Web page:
• A 5-way, 12V solenoid-operated valve from
  • Various pneumatic hose, fittings, a regulator, push-on hose connectors, two valves for air supply and purge

Here is the site of installation, where I had already started busting out the wall. 

I proceeded to cut the solid wood door in half with a circular saw, sanding the edges when done.  I considered using bi-fold doors which are already the right size, but they didn't give the appearance of a normal door when joined together. 

With all of the interfering studs removed from the wall, I held the rear drywall in place with 3/4" thick wood boards, which would still leave room for the door to travel through the wall.  I added a new 2x4 stud on one side to support the pocket door track, and installed the track and a door half using the included hardware.  You can see below how the one half will slide into the wall cavity. 

The track only came with one pair of rollers, since normal people only put one pocket door, not two, on the same track.  Luckily McMaster sells the rollers individually, so I ordered another set.  With some additional metal L-shaped brackets to reinforce the wood, the second door gets installed.  I also started adding electrical boxes for light switches that would need to be moved out of the way.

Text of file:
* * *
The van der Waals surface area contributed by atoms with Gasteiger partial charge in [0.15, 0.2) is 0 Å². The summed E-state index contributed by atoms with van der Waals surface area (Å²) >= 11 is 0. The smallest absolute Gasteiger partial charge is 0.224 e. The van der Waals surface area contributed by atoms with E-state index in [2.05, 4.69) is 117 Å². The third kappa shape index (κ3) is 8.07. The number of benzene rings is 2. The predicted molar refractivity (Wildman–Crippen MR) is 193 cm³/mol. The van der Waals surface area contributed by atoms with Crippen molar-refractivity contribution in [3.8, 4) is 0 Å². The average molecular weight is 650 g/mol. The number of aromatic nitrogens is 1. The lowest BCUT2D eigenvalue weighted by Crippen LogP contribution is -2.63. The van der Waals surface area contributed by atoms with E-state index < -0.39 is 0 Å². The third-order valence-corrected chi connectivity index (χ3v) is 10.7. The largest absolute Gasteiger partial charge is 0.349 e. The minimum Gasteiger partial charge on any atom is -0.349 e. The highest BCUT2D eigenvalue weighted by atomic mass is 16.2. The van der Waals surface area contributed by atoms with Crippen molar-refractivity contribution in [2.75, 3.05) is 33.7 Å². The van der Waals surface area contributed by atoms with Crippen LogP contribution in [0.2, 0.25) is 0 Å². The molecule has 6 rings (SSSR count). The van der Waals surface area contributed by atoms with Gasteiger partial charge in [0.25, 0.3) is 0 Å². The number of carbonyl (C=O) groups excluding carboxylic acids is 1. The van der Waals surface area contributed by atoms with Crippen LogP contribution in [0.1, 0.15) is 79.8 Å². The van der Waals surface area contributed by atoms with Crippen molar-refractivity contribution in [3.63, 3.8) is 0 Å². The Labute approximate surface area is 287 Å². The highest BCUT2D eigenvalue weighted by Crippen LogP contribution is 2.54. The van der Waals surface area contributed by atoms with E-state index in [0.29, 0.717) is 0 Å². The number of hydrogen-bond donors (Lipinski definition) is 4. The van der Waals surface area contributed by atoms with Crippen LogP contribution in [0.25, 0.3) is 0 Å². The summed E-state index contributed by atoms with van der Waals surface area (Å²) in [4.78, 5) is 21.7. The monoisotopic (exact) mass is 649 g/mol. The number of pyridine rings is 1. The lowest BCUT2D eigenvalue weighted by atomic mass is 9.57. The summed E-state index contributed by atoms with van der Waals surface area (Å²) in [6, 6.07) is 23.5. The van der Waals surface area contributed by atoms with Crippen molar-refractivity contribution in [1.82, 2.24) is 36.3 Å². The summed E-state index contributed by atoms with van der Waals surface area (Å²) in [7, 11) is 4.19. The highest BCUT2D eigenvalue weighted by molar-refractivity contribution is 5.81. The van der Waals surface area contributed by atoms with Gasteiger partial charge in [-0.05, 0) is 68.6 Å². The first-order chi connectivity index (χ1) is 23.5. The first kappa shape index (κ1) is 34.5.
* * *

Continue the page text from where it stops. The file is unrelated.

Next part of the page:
By this point, the hallway outside my room was a mess, with cracked drywall from my not-so-elegant crowbar and sledgehammer stud removal process.  Carpet was about to go down in the hallway, so it was time to patch things up on the outside.

Some strips of drywall, mud, and trim take care of the hallway with no problem.  Of course you know what the keypad is for.  It was one of those things I had laying around from back in the day when Radio Shack was actually cool.  After about 8 years, I had finally found the perfect application for that piece of alarm equipment I purchased for no reason. 

With steady progress, the project is starting to take shape at this point. Now it was time for some of the details to come together.  I welded up a bracket out of some steel flat bar and attached it to the back of the door with a spacer block.  I could have really used some more advanced tools at this point, but I had to work with what I had at the time. 

With the two brackets fabricated and installed, I mounted the two 16" pistons above the door, side by side.  Air supplied to the back of the pistons would open the doors, and air supplied to the front of the pistons would close the doors, as seen below.  I rigged up the valve temporarily to test everything out.